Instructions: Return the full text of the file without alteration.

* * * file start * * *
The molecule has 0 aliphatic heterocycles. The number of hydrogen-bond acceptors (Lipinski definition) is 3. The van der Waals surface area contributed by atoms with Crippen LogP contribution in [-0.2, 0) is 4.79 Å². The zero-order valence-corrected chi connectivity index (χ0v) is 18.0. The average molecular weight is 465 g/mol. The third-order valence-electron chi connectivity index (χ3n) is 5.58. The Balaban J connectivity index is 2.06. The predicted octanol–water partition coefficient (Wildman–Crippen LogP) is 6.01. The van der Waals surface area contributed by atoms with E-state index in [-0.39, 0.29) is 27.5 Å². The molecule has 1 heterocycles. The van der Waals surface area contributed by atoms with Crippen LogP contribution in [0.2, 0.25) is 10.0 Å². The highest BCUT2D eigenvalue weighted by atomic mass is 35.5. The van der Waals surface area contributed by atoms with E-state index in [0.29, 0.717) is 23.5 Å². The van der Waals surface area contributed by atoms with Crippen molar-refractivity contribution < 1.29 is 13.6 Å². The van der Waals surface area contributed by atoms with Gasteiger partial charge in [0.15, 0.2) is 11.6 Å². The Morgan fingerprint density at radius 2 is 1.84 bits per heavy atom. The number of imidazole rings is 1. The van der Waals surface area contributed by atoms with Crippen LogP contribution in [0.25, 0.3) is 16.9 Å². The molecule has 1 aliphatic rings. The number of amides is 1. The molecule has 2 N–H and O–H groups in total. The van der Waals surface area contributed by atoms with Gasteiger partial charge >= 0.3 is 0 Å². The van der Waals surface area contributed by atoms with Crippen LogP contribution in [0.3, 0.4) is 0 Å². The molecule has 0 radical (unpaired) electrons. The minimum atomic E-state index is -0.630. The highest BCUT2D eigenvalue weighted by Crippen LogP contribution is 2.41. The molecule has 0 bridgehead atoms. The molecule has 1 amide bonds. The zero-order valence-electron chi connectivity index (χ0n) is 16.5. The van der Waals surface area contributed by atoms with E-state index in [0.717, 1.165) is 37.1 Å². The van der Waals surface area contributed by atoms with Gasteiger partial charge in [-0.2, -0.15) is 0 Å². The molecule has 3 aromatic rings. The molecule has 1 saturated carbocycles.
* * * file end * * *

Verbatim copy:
The molecule has 0 aliphatic heterocycles. The number of hydrogen-bond acceptors (Lipinski definition) is 3. The van der Waals surface area contributed by atoms with Crippen LogP contribution in [-0.2, 0) is 4.79 Å². The zero-order valence-corrected chi connectivity index (χ0v) is 18.0. The average molecular weight is 465 g/mol. The third-order valence-electron chi connectivity index (χ3n) is 5.58. The Balaban J connectivity index is 2.06. The predicted octanol–water partition coefficient (Wildman–Crippen LogP) is 6.01. The van der Waals surface area contributed by atoms with E-state index in [-0.39, 0.29) is 27.5 Å². The molecule has 1 heterocycles. The van der Waals surface area contributed by atoms with Crippen LogP contribution in [0.2, 0.25) is 10.0 Å². The highest BCUT2D eigenvalue weighted by atomic mass is 35.5. The van der Waals surface area contributed by atoms with E-state index in [0.29, 0.717) is 23.5 Å². The van der Waals surface area contributed by atoms with Crippen molar-refractivity contribution < 1.29 is 13.6 Å². The van der Waals surface area contributed by atoms with Gasteiger partial charge in [0.15, 0.2) is 11.6 Å². The Morgan fingerprint density at radius 2 is 1.84 bits per heavy atom. The number of imidazole rings is 1. The van der Waals surface area contributed by atoms with Crippen LogP contribution in [0.25, 0.3) is 16.9 Å². The molecule has 1 aliphatic rings. The number of amides is 1. The molecule has 2 N–H and O–H groups in total. The van der Waals surface area contributed by atoms with Gasteiger partial charge >= 0.3 is 0 Å². The van der Waals surface area contributed by atoms with Crippen LogP contribution in [0.3, 0.4) is 0 Å². The molecule has 0 radical (unpaired) electrons. The minimum atomic E-state index is -0.630. The highest BCUT2D eigenvalue weighted by Crippen LogP contribution is 2.41. The molecule has 0 bridgehead atoms. The molecule has 1 amide bonds. The zero-order valence-electron chi connectivity index (χ0n) is 16.5. The van der Waals surface area contributed by atoms with E-state index in [0.717, 1.165) is 37.1 Å². The van der Waals surface area contributed by atoms with Gasteiger partial charge in [-0.2, -0.15) is 0 Å². The molecule has 3 aromatic rings. The molecule has 1 saturated carbocycles.